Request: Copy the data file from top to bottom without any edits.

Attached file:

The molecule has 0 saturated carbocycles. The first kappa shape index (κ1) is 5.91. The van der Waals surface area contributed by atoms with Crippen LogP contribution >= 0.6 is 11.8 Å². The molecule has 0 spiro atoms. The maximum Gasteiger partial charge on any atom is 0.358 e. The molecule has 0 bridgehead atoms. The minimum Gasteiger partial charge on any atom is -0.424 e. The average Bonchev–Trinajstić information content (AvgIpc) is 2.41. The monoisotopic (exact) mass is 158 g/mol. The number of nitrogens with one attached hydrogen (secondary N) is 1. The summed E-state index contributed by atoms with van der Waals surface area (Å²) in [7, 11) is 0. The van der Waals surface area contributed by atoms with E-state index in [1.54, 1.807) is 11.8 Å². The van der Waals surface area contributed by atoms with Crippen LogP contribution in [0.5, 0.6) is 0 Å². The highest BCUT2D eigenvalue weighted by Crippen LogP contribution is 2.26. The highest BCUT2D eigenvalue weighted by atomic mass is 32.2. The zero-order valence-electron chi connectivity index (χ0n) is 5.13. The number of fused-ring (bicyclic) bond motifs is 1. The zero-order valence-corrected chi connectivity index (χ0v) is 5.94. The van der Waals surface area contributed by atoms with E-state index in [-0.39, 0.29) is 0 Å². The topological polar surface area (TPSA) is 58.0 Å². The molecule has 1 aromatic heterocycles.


The molecule has 0 saturated carbocycles. The first kappa shape index (κ1) is 5.91. The van der Waals surface area contributed by atoms with Crippen LogP contribution >= 0.6 is 11.8 Å². The molecule has 0 spiro atoms. The maximum Gasteiger partial charge on any atom is 0.358 e. The molecule has 0 bridgehead atoms. The minimum Gasteiger partial charge on any atom is -0.424 e. The average Bonchev–Trinajstić information content (AvgIpc) is 2.41. The monoisotopic (exact) mass is 158 g/mol. The number of nitrogens with one attached hydrogen (secondary N) is 1. The summed E-state index contributed by atoms with van der Waals surface area (Å²) in [7, 11) is 0. The van der Waals surface area contributed by atoms with E-state index in [1.54, 1.807) is 11.8 Å². The van der Waals surface area contributed by atoms with Crippen LogP contribution in [0.5, 0.6) is 0 Å². The highest BCUT2D eigenvalue weighted by Crippen LogP contribution is 2.26. The highest BCUT2D eigenvalue weighted by atomic mass is 32.2. The zero-order valence-electron chi connectivity index (χ0n) is 5.13. The number of fused-ring (bicyclic) bond motifs is 1. The zero-order valence-corrected chi connectivity index (χ0v) is 5.94. The van der Waals surface area contributed by atoms with E-state index in [-0.39, 0.29) is 0 Å². The topological polar surface area (TPSA) is 58.0 Å². The molecule has 1 aromatic heterocycles.